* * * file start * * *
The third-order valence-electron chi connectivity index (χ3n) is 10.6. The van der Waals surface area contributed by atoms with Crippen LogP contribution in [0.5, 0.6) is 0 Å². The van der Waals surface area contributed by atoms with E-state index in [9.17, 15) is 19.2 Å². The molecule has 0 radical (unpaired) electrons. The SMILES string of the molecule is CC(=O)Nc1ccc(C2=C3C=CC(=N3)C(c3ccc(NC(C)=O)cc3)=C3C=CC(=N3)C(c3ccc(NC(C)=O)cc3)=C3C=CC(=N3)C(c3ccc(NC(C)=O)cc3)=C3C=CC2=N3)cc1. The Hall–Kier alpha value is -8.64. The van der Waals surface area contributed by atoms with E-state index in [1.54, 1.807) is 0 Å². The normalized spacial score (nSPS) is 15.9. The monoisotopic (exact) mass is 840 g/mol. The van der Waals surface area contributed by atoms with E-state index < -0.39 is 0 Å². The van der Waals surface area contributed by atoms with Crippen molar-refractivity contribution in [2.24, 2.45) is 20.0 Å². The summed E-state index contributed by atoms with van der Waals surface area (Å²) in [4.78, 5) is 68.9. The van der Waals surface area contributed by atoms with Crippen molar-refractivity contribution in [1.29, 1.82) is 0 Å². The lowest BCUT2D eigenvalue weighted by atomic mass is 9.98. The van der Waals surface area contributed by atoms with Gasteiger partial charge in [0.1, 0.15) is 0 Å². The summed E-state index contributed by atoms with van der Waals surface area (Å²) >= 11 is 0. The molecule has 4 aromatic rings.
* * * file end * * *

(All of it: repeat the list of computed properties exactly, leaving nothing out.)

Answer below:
The third-order valence-electron chi connectivity index (χ3n) is 10.6. The van der Waals surface area contributed by atoms with Crippen LogP contribution in [0.5, 0.6) is 0 Å². The van der Waals surface area contributed by atoms with E-state index in [9.17, 15) is 19.2 Å². The molecule has 0 radical (unpaired) electrons. The SMILES string of the molecule is CC(=O)Nc1ccc(C2=C3C=CC(=N3)C(c3ccc(NC(C)=O)cc3)=C3C=CC(=N3)C(c3ccc(NC(C)=O)cc3)=C3C=CC(=N3)C(c3ccc(NC(C)=O)cc3)=C3C=CC2=N3)cc1. The Hall–Kier alpha value is -8.64. The van der Waals surface area contributed by atoms with E-state index in [1.54, 1.807) is 0 Å². The normalized spacial score (nSPS) is 15.9. The monoisotopic (exact) mass is 840 g/mol. The van der Waals surface area contributed by atoms with E-state index < -0.39 is 0 Å². The van der Waals surface area contributed by atoms with Crippen molar-refractivity contribution in [2.24, 2.45) is 20.0 Å². The summed E-state index contributed by atoms with van der Waals surface area (Å²) in [4.78, 5) is 68.9. The van der Waals surface area contributed by atoms with Crippen molar-refractivity contribution in [1.29, 1.82) is 0 Å². The lowest BCUT2D eigenvalue weighted by atomic mass is 9.98. The van der Waals surface area contributed by atoms with Gasteiger partial charge in [0.1, 0.15) is 0 Å². The summed E-state index contributed by atoms with van der Waals surface area (Å²) >= 11 is 0. The molecule has 4 aromatic rings.